(NECN/NBC News: Dan Scheneman) - For a tenth straight night, firefighters in central Idaho worked to contain one of the most dangerous wildfires burning in the country.
"This fire, I mean, it grew 30,000 acres yesterday, it's a, it's a beast," said Traci Weaver, incident management team.
The Beaver Creek fire exploded in size and fury over the past 36 hours, scorching more than 100 thousand acres.
"I've seen a lot of disasters in my lifetime, like tornados in Oklahoma where I come from, but never any fires that threaten my home like this," said resident Robert Cole.
Thousands of residents were ordered to leave their homes as the fast moving flames closed in on three communities.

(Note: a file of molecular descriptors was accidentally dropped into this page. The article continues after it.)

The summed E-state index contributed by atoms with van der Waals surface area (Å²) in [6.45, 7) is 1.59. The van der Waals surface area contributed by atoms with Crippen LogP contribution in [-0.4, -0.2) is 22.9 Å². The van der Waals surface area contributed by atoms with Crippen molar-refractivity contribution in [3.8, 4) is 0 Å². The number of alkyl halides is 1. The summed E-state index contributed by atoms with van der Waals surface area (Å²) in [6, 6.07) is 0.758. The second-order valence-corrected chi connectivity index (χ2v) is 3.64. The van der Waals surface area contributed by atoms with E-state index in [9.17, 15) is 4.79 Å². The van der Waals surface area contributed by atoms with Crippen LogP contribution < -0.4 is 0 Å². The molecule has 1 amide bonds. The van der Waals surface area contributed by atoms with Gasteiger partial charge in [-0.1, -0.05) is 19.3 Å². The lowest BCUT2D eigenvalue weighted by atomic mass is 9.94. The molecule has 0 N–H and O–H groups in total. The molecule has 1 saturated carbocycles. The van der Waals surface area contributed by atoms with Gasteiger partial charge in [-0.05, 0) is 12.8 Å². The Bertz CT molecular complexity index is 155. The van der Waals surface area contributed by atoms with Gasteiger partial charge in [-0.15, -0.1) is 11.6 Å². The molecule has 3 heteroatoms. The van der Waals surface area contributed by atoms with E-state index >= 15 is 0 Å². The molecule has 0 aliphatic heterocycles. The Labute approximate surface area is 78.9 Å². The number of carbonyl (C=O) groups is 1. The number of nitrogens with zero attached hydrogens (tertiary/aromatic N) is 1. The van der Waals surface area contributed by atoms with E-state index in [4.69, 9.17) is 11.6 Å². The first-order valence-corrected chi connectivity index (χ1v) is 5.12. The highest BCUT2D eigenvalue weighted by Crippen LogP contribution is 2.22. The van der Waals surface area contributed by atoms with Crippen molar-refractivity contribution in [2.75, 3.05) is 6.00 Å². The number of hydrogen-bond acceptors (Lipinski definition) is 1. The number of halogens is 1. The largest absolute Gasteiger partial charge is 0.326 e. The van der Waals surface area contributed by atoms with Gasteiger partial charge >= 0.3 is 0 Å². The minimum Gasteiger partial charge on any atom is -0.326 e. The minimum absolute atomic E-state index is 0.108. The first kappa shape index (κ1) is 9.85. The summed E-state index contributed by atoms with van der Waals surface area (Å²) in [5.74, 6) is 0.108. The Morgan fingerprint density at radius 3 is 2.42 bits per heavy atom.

"It was just me, the lord, and a garden hose," said resident Mike Weil, who chose to stay, saving his home but losing a shed. "This thing was on fire like a Roman candle. The building sitting here, it jumped into the roof and just basically consumed it in 5-8 minutes."
More than 700 firefighters are battling the blaze, working in 12 hour shifts and sleeping in tents just a mile from the fireline.
The Beaver Creek fire is feeding on dry forest land driven onward by 30-plus mile an hour winds, which will make it a difficult fight for days to come.